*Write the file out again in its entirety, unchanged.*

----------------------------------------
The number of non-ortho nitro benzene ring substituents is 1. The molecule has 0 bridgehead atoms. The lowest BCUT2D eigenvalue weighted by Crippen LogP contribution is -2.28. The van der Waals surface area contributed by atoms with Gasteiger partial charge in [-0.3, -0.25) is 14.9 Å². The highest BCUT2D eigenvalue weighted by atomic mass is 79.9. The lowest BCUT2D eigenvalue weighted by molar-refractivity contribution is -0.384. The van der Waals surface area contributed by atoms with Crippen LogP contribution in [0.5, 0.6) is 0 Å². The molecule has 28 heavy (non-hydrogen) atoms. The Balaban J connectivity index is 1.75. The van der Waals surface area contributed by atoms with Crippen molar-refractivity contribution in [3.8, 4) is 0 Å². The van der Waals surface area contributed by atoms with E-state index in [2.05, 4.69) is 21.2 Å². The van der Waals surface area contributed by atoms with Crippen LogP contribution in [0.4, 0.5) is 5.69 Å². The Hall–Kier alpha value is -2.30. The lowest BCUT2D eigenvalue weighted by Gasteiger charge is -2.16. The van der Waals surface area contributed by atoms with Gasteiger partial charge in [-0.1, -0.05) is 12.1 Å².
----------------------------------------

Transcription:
The number of non-ortho nitro benzene ring substituents is 1. The molecule has 0 bridgehead atoms. The lowest BCUT2D eigenvalue weighted by Crippen LogP contribution is -2.28. The van der Waals surface area contributed by atoms with Gasteiger partial charge in [-0.3, -0.25) is 14.9 Å². The highest BCUT2D eigenvalue weighted by atomic mass is 79.9. The lowest BCUT2D eigenvalue weighted by molar-refractivity contribution is -0.384. The van der Waals surface area contributed by atoms with Crippen LogP contribution in [0.5, 0.6) is 0 Å². The molecule has 28 heavy (non-hydrogen) atoms. The Balaban J connectivity index is 1.75. The van der Waals surface area contributed by atoms with Crippen molar-refractivity contribution in [3.8, 4) is 0 Å². The van der Waals surface area contributed by atoms with E-state index in [2.05, 4.69) is 21.2 Å². The van der Waals surface area contributed by atoms with Crippen LogP contribution in [0.4, 0.5) is 5.69 Å². The Hall–Kier alpha value is -2.30. The lowest BCUT2D eigenvalue weighted by Gasteiger charge is -2.16. The van der Waals surface area contributed by atoms with Gasteiger partial charge in [-0.1, -0.05) is 12.1 Å².